On the 7th postoperative day, respiratory distress worsened, requiring noninvasive respiratory support. Chest radiograph revealed a nonhomogeneous cystic structure inside the thorax. Contrast-enhanced CT of the thorax confirmed the presence of a cystic structure inside the thorax [Figure 2]. The neonate was reoperated on day 11 of life. Right thoracotomy was done and a cystic mass of size 7 cm × 5 cm was identified in the posterior mediastinum [Figure 3]. Purulent materials aspirated from the cyst and sent for culture. The cyst was excised and sent for biopsy. Microscopic examination revealed cystic structures lined by squamous epithelium and at places ciliated columnar epithelium, cartilaginous structures, and mucus-secreting glands suggestive of a cystic teratoma.
Figure 2: Computed tomography of the thorax showing a cystic structure in the posterior mediastinum

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Figure 3: Intraoperative picture of the cyst

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The infant remained on invasive ventilation for 24 h after surgery and subsequently extubated to noninvasive support. The neonate continued to require noninvasive respiratory support for 7 days and later was managed with low flow oxygen through nasal prong for subsequent 4 days. Staphylococcus aureus was isolated from the pus culture specimen, which was treated with intravenous antibiotics.

The infant was discharged from the hospital on day 28 of life and is on regular follow-up for the last 14 months. The infant has been doing well, but there have been a few short hospitalizations for wheezing episodes in the last 6 months attributed to viral infection.


   Discussion Top


Right-sided CDH represents a distinct entity. Antenatal diagnosis, clinical presentation, and prognosis have been described to be significantly different from left-sided defects. About 40%–60% of patients have other associated anomalies such as cardiac, urogenital, gastrointestinal, chromosomal, or musculoskeletal anomalies.[3] Right-sided CDH frequently includes liver as a part of herniated viscera. A similar echotexture of the liver and lung may pose diagnostic difficulties with antenatal ultrasonography.[4] Magnetic resonance imaging (MRI) has been found to be useful in detecting fetal anomalies and can be a valuable adjunct to evaluate the position of the liver and estimating lung volume.[5],[6]

Over 60% of CDH cases are initially suspected on a routine 18–22 week sonographic fetal anatomic survey. Others may be incidentally identified at a subsequent examination; presentation at an older gestational age may be due to a lack of herniated abdominal contents when the defect is small and has not allowed passage of abdominal contents into the fetal thorax, or because of technical or interpretive issues on an earlier examination.[2] Sensitivity of ultrasonography is higher when there are associated abnormalities, when the defect is large, with advancing gestational age, and when experienced fetal ultrasonographers are performing the examination.[7] European reference network suggests to include a detailed fetal anatomic survey, fetal chromosomal microarray, ultrafast fetal MRI to determine the degree of liver herniation and estimate lung volume, and echocardiography during prenatal assessment of patients with suspected CDH.[8] In many cases, detailed evaluation may not be feasible, particularly in cases presenting at a later gestational age. Hence, a good preoperative screening is needed in such cases.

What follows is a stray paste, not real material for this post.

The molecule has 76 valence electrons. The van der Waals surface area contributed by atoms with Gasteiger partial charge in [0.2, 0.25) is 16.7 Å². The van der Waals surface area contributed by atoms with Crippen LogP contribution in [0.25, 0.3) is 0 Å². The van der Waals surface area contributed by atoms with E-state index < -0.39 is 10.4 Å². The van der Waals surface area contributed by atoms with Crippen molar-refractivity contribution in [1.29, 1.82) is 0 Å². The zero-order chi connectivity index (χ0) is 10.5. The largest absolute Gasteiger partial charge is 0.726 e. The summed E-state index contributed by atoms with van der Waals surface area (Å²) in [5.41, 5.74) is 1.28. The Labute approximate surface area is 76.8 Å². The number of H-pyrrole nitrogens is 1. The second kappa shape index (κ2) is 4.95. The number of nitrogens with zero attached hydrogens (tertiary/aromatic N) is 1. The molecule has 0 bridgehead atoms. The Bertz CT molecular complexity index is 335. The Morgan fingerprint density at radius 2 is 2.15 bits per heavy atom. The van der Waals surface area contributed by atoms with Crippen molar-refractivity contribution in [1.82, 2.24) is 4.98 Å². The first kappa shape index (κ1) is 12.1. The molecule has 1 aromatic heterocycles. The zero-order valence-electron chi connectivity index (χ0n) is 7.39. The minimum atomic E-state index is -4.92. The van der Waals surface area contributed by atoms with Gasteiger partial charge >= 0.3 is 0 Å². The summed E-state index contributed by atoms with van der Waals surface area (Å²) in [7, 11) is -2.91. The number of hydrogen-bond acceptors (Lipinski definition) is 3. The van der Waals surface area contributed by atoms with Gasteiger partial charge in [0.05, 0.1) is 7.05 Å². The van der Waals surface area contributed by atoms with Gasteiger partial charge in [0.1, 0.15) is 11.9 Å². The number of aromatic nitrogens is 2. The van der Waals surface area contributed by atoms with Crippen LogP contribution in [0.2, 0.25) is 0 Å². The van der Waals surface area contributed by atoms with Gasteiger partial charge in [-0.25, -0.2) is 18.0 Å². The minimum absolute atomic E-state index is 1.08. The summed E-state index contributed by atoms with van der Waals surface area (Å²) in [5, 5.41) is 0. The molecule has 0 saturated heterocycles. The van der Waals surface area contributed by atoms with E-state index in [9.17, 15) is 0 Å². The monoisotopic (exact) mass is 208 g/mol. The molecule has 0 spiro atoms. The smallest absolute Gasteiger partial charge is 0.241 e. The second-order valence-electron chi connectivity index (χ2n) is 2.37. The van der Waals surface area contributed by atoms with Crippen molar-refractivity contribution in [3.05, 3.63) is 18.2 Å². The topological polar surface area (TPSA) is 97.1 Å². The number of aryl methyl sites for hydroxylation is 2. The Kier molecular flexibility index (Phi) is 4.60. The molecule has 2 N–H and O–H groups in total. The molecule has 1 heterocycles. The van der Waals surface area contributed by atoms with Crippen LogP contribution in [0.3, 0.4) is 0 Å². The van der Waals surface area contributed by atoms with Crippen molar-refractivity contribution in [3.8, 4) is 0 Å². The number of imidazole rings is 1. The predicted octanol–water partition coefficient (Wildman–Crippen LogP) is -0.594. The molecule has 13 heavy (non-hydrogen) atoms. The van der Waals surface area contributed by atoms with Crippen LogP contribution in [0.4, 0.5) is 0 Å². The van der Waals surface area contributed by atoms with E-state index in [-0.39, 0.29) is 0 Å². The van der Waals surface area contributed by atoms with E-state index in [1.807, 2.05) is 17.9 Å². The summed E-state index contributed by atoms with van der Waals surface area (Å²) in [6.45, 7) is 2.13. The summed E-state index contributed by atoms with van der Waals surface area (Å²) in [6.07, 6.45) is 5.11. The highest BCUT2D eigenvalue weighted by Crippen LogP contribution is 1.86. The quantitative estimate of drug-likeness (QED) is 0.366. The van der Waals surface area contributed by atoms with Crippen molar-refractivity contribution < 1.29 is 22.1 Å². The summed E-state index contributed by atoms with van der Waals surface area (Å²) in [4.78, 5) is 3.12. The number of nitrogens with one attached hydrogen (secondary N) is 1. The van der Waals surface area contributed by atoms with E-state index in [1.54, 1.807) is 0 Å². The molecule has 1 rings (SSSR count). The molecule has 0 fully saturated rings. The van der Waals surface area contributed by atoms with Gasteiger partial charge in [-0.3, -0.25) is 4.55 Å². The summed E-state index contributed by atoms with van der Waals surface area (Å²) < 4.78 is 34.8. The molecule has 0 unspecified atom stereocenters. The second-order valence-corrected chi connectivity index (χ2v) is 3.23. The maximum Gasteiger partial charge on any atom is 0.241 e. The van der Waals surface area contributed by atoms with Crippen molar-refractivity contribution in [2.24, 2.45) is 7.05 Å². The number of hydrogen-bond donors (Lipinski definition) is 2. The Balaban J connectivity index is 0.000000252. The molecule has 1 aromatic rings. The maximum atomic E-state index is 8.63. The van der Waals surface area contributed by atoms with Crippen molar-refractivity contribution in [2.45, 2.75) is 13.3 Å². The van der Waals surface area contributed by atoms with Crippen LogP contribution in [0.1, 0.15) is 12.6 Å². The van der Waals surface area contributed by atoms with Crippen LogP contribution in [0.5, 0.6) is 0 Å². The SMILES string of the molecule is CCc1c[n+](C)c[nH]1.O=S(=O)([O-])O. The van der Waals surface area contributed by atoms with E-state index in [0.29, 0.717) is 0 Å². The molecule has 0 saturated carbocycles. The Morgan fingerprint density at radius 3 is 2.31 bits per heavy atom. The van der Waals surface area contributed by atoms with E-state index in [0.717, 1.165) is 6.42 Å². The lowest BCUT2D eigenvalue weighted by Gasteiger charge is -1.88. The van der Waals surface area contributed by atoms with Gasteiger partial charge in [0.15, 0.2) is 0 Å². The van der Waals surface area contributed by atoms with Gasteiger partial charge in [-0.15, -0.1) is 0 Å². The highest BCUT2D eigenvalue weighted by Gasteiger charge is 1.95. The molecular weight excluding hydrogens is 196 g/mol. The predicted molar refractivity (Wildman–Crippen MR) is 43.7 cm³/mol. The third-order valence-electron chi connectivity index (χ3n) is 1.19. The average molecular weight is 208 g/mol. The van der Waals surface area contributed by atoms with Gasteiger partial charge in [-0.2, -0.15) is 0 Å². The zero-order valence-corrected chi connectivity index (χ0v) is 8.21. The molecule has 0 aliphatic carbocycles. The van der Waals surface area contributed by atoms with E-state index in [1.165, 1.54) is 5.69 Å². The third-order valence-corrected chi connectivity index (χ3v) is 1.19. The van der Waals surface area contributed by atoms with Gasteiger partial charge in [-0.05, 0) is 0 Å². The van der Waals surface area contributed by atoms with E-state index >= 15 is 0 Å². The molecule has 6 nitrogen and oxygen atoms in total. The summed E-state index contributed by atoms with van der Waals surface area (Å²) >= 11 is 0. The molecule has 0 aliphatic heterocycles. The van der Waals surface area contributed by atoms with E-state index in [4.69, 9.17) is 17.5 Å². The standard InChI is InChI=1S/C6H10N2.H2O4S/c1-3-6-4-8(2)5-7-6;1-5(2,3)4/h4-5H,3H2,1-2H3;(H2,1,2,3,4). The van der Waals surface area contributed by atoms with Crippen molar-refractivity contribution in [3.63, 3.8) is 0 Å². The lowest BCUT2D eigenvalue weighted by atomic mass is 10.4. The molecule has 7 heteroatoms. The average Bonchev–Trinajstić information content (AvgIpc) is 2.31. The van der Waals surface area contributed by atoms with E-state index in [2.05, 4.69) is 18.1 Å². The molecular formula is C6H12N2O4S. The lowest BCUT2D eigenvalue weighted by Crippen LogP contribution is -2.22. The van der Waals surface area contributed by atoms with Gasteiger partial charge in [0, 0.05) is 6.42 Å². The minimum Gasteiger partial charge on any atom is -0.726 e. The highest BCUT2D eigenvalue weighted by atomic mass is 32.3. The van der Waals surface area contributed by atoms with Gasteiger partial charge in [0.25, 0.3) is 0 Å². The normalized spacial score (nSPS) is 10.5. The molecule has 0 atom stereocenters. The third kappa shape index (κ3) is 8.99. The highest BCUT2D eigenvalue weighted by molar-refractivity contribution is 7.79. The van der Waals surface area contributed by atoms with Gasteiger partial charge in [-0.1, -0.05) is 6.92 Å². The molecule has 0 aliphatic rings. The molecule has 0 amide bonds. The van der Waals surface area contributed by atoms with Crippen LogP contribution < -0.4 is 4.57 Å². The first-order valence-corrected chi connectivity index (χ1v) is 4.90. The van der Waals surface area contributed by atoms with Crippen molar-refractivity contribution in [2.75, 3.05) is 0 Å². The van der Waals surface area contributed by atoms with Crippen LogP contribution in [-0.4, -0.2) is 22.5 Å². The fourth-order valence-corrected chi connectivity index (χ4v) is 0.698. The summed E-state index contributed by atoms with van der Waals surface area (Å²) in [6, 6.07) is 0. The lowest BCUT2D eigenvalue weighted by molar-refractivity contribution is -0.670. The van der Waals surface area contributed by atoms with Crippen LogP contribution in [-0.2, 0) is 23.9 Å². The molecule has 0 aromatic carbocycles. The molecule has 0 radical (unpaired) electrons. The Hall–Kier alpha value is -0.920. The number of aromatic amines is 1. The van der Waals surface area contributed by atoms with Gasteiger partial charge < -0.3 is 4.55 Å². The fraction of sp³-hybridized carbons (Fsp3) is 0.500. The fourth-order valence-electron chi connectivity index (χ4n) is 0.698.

Teratomas are congenital tumors that contain derivatives of all three germ layers and arise from pluripotent embryonal cells. Recent classifications also include monodermal types.[9] The lesions can be heterogeneously solid and cystic. Immature teratomas are less common than their mature counterparts but tend to grow faster and to a larger size. They commonly occur in sacrococcygeal region. Mediastinum is the second most common extragonadal site of occurrence of teratomas, predominantly arising in anterior mediastinum and occasionally in posterior mediastinum.[10] Most anterior mediastinal teratomas are diagnosed on prenatal scan. With two-dimensional ultrasonography, the diagnosis of mediastinal teratoma is comparatively easy if a multilobulated mass has both cystic and solid components with calcification and acoustic shadows. However, in the absence of calcification, as in the present case, a correct diagnosis from the prenatal ultrasonography can be difficult.[11] CT scan is of great value for the diagnosis of mediastinal teratoma.[11] Some teratomas may remain asymptomatic and are often discovered incidentally on chest radiographs. Large lesions may cause fetal hydrops or airway compromise and may require intubation and care in intensive care unit.[12]